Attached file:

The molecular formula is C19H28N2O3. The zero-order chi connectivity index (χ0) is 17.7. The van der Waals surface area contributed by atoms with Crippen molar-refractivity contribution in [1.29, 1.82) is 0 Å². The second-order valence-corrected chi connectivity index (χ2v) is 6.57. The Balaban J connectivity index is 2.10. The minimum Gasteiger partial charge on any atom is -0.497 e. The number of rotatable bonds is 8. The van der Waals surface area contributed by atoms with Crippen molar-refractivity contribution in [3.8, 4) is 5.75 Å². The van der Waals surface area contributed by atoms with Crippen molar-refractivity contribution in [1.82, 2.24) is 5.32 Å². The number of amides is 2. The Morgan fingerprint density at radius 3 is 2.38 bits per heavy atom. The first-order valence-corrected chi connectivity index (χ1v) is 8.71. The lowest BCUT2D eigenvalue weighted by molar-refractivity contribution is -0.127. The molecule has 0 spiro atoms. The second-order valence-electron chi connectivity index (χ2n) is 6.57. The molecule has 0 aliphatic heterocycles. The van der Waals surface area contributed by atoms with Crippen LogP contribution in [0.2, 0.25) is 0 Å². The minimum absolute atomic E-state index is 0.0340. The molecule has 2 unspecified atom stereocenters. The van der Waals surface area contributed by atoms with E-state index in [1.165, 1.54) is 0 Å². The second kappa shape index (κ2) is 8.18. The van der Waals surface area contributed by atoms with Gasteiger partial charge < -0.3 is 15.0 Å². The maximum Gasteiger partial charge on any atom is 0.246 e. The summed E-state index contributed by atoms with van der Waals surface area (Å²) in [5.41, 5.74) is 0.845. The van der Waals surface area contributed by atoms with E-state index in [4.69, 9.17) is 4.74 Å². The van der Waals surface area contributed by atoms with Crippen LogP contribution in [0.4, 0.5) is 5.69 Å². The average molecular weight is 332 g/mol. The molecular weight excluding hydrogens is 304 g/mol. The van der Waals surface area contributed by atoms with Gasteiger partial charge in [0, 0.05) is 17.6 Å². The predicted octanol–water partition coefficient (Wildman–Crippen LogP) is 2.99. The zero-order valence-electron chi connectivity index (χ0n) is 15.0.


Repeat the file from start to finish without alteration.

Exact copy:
The molecular formula is C19H28N2O3. The zero-order chi connectivity index (χ0) is 17.7. The van der Waals surface area contributed by atoms with Crippen molar-refractivity contribution in [1.29, 1.82) is 0 Å². The second-order valence-corrected chi connectivity index (χ2v) is 6.57. The Balaban J connectivity index is 2.10. The minimum Gasteiger partial charge on any atom is -0.497 e. The number of rotatable bonds is 8. The van der Waals surface area contributed by atoms with Crippen molar-refractivity contribution in [3.8, 4) is 5.75 Å². The van der Waals surface area contributed by atoms with Crippen molar-refractivity contribution in [1.82, 2.24) is 5.32 Å². The number of amides is 2. The Morgan fingerprint density at radius 3 is 2.38 bits per heavy atom. The first-order valence-corrected chi connectivity index (χ1v) is 8.71. The lowest BCUT2D eigenvalue weighted by molar-refractivity contribution is -0.127. The molecule has 0 spiro atoms. The second-order valence-electron chi connectivity index (χ2n) is 6.57. The molecule has 0 aliphatic heterocycles. The van der Waals surface area contributed by atoms with Crippen LogP contribution in [0.2, 0.25) is 0 Å². The minimum absolute atomic E-state index is 0.0340. The molecule has 2 unspecified atom stereocenters. The van der Waals surface area contributed by atoms with E-state index in [1.165, 1.54) is 0 Å². The second kappa shape index (κ2) is 8.18. The van der Waals surface area contributed by atoms with Gasteiger partial charge < -0.3 is 15.0 Å². The maximum Gasteiger partial charge on any atom is 0.246 e. The summed E-state index contributed by atoms with van der Waals surface area (Å²) in [5.41, 5.74) is 0.845. The van der Waals surface area contributed by atoms with E-state index in [4.69, 9.17) is 4.74 Å². The van der Waals surface area contributed by atoms with Crippen LogP contribution in [0.4, 0.5) is 5.69 Å². The average molecular weight is 332 g/mol. The molecular weight excluding hydrogens is 304 g/mol. The van der Waals surface area contributed by atoms with Gasteiger partial charge in [0, 0.05) is 17.6 Å². The predicted octanol–water partition coefficient (Wildman–Crippen LogP) is 2.99. The zero-order valence-electron chi connectivity index (χ0n) is 15.0.